An eighty-year-old woman who has suffered many years from degeneracy of the mind and an assortment of chronic ills suddenly has a heart attack. She is rushed to a hospital, placed in an oxygen tent, fed intravenously, given heart stimulants, and subjected to numerous tests. Within forty-eight hours she dies, however, and her family receives a staggering medical bill.
This kind of situation (Reader’s Digest, Dec., 1960) occurs many times over. In fact, some doctors and laymen are now asking, “How long are we morally bound to sustain the life of a dying man?” The issue isn’t one of euthanasia, or “mercy killing,” but rather of dysthanasia, or “difficult, painful and undignified death.” Are doctors morally bound to perpetuate life without regard to the kind of existence they are perpetuating? Have they the right to prolong life unreasonably?
The Apostle Paul could never have imagined what extraordinary methods would someday be available for preserving life. Yet in his letter to the Philippians he enlightens us concerning this problem of life versus death. At the age of sixty, and from a background of thirty years of Christian service, he writes the brethren from a Roman cell, where the threat of a death sentence hangs over him. Under these circumstances he says, “For me to live is Christ and to die is gain” (Phil. 1:21).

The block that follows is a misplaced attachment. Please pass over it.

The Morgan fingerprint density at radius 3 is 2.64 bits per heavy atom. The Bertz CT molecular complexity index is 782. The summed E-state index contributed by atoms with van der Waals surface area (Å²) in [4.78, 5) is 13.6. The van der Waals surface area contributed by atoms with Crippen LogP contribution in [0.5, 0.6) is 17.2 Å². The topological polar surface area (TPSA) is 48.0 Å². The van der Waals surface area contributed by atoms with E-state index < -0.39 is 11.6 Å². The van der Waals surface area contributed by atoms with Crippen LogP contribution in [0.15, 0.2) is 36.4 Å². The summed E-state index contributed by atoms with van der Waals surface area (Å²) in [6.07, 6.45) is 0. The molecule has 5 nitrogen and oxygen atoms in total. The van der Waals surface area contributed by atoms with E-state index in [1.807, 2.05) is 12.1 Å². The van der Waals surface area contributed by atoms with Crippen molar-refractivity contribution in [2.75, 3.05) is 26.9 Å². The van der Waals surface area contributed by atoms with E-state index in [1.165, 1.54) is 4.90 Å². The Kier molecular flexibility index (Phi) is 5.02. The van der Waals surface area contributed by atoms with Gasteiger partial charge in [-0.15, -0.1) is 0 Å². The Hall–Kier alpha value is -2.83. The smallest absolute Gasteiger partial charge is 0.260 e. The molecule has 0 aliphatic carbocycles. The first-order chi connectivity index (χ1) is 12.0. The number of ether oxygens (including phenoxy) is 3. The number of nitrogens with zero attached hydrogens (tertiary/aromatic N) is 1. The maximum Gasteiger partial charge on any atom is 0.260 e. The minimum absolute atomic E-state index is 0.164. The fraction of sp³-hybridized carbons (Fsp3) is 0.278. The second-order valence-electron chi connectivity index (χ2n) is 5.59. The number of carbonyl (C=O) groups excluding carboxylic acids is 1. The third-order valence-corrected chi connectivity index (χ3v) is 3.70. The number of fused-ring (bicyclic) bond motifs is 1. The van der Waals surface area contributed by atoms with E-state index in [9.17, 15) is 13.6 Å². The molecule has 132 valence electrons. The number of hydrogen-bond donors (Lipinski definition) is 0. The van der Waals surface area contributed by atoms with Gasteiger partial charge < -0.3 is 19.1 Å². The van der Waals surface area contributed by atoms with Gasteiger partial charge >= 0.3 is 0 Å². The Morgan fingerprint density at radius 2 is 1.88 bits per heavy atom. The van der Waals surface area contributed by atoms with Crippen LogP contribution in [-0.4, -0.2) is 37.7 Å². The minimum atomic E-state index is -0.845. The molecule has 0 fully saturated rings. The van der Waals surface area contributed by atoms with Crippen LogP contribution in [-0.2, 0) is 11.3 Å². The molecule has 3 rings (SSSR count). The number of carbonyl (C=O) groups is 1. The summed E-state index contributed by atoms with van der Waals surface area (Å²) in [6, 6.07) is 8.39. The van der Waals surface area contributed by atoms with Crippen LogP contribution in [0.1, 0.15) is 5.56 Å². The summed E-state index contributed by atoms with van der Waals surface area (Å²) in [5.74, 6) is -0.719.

In this brief statement, the aged apostle formulates a distinctively Christian philosophy of life and death. He is saying, as it were: “So far as I am concerned, the only purpose for living is to act as Christ’s ambassador to men. Because the Philippian church still needs my help, it is better for me to remain ‘in the flesh’ even though I am old and would be happy to go to my eternal reward.”
In facing the problem ...1
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